Monthly Archives: July 2019
Opposition Leader Bill Shorten believes politicians, not staffers, should carry the blame for the Abbott government’s errors.
Conservative commentators and News Corp boss Rupert Murdoch have called for Peta Credlin to quit or be sacked as Prime Minister Tony Abbott’s chief of staff after a series of government policy stumbles.
Campaigning in Queensland for Saturday’s state election, Mr Shorten said targeting Ms Credlin over mistakes, such as awarding Prince Philip a knighthood, was wrong.
“Peta Credlin is not the person who should be carrying the blame for the mistakes of the Abbott government,” Mr Shorten said.
“This is not some episode of The West Wing where you attribute everything to the staffers.
“This is a question of accountability. This is Tony Abbott’s mistake.”
He said the government’s problem was not about personalities, but its policies.
Health Minister Sussan Ley also came to Ms Credlin’s defence, saying she was a “terrific asset” for the Liberal party and the PM’s office.
Speaking to reporters at the Australian Open in Melbourne, Ms Ley talked up the government’s chances of recovering.
“Sometimes you can be down match point and still recover,” she said.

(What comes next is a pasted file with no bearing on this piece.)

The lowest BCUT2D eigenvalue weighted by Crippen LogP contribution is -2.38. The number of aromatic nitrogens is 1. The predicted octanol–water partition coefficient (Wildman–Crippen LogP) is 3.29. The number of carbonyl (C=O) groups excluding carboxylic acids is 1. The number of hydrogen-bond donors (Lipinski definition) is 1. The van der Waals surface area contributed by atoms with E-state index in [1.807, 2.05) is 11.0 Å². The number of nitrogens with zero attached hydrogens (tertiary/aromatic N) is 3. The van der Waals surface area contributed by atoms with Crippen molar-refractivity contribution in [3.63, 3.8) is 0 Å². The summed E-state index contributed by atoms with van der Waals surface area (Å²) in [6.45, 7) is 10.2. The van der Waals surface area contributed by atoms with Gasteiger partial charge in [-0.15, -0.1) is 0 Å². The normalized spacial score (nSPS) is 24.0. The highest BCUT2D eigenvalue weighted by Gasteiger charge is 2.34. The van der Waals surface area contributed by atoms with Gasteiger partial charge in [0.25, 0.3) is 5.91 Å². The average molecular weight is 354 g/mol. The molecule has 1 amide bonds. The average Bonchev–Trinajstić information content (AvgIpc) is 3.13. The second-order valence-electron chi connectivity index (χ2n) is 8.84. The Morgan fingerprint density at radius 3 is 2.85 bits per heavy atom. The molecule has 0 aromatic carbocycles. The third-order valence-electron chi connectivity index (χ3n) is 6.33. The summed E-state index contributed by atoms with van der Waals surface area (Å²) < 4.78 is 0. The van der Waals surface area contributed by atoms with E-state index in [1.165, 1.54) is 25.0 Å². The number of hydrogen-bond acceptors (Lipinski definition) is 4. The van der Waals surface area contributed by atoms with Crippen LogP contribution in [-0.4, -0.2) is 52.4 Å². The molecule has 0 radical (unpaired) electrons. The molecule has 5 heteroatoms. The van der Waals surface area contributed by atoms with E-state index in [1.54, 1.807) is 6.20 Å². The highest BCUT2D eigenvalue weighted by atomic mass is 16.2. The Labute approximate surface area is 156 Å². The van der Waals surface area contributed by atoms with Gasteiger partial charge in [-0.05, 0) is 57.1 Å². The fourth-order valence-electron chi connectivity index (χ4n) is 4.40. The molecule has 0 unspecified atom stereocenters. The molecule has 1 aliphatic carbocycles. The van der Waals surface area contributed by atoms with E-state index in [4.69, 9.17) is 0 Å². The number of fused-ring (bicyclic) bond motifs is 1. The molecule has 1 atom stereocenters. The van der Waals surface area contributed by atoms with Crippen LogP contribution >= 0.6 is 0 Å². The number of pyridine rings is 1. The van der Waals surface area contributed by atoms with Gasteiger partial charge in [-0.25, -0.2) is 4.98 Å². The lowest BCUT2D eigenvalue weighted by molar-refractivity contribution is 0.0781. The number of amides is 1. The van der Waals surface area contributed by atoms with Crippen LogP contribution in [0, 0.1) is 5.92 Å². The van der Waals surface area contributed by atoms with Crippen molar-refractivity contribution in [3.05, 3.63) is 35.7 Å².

“Sometimes you can make a silly drop shot in the middle of the game and you can win that game and go on and win the match.”
Conservative commentator Andrew Bolt said on Thursday the knighthood decision could end Mr Abbott’s leadership.
“This is just such a very, very, very stupid decision. So damaging that it could be fatal,” he told Macquarie Radio.
Independent senator Jacqui Lambie, who the government is courting to pass changes to Medicare and universities, said Mr Abbott was “completely out of touch with the Australian people”.
“Tony Abbott just can’t put a foot right,” she said.
The Essendon supplements saga has moved a step closer to a resolution with a timetable set down for the conclusion of the AFL’s Anti-Doping Tribunal.
The Tribunal hearing of the cases against 34 past and present Essendon players issued with infraction notices, that began in December, will hear closing oral submissions from all parties on February 16 before adjourning “on or about” February 18 to consider its decision.
Legal representatives for the AFL, ASADA and the players agreed to the timetable for the conclusion of proceedings, in a statement released by the league.
The Tribunal adjourned until February 16 on Thursday, but as part of the road map to a resolution, ASADA will file written closing submissions by February 5, the players will file their written closing submissions by February 12 and the AFL will do the same by February 13.
While the Tribunal will adjourn to consider whether the players breached the AFL’s Anti-Doping Code on February 18, there is no timeframe for the completion of those deliberations.
The current and former Essendon players issued with infraction notices are provisionally suspended from playing until the case is resolved.
The NAB Challenge series kicks off on February 26, but the Bombers aren’t set to play their first game, against St Kilda in Morwell, until Saturday, March 7.